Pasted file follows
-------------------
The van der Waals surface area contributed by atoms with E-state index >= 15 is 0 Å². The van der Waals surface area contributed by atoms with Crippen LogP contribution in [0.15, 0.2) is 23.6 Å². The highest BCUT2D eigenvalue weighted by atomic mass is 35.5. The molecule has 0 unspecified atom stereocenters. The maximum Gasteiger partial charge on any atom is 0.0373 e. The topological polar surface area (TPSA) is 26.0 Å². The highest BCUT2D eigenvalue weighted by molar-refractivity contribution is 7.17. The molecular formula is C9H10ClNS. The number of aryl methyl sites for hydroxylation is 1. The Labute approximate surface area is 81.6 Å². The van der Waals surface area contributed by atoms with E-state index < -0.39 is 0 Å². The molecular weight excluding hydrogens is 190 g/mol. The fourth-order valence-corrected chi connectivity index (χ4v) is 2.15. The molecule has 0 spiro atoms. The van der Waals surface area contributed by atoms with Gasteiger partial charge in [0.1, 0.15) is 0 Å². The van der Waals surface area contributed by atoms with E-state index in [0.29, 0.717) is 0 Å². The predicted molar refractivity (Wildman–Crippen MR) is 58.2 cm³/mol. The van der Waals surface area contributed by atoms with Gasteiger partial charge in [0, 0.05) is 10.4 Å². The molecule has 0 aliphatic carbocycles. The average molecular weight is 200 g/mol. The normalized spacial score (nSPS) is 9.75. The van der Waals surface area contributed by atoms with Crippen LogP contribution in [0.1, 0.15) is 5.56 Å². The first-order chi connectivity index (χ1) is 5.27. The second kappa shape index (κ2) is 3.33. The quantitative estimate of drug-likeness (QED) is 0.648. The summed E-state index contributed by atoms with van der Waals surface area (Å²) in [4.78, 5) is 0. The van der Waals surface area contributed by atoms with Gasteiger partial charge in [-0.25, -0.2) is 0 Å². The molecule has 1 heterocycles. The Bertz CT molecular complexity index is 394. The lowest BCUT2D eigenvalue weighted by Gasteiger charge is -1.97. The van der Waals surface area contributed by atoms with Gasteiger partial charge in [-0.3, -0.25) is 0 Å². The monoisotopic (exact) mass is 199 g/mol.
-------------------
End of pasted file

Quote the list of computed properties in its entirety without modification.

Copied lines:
The van der Waals surface area contributed by atoms with E-state index >= 15 is 0 Å². The van der Waals surface area contributed by atoms with Crippen LogP contribution in [0.15, 0.2) is 23.6 Å². The highest BCUT2D eigenvalue weighted by atomic mass is 35.5. The molecule has 0 unspecified atom stereocenters. The maximum Gasteiger partial charge on any atom is 0.0373 e. The topological polar surface area (TPSA) is 26.0 Å². The highest BCUT2D eigenvalue weighted by molar-refractivity contribution is 7.17. The molecular formula is C9H10ClNS. The number of aryl methyl sites for hydroxylation is 1. The Labute approximate surface area is 81.6 Å². The van der Waals surface area contributed by atoms with E-state index < -0.39 is 0 Å². The molecular weight excluding hydrogens is 190 g/mol. The fourth-order valence-corrected chi connectivity index (χ4v) is 2.15. The molecule has 0 spiro atoms. The van der Waals surface area contributed by atoms with Gasteiger partial charge in [0.1, 0.15) is 0 Å². The van der Waals surface area contributed by atoms with E-state index in [0.29, 0.717) is 0 Å². The predicted molar refractivity (Wildman–Crippen MR) is 58.2 cm³/mol. The van der Waals surface area contributed by atoms with Gasteiger partial charge in [0, 0.05) is 10.4 Å². The molecule has 0 aliphatic carbocycles. The average molecular weight is 200 g/mol. The normalized spacial score (nSPS) is 9.75. The van der Waals surface area contributed by atoms with Crippen LogP contribution in [0.1, 0.15) is 5.56 Å². The first-order chi connectivity index (χ1) is 5.27. The second kappa shape index (κ2) is 3.33. The quantitative estimate of drug-likeness (QED) is 0.648. The summed E-state index contributed by atoms with van der Waals surface area (Å²) in [4.78, 5) is 0. The van der Waals surface area contributed by atoms with Gasteiger partial charge in [-0.25, -0.2) is 0 Å². The molecule has 1 heterocycles. The Bertz CT molecular complexity index is 394. The lowest BCUT2D eigenvalue weighted by Gasteiger charge is -1.97. The van der Waals surface area contributed by atoms with Gasteiger partial charge in [-0.3, -0.25) is 0 Å². The monoisotopic (exact) mass is 199 g/mol.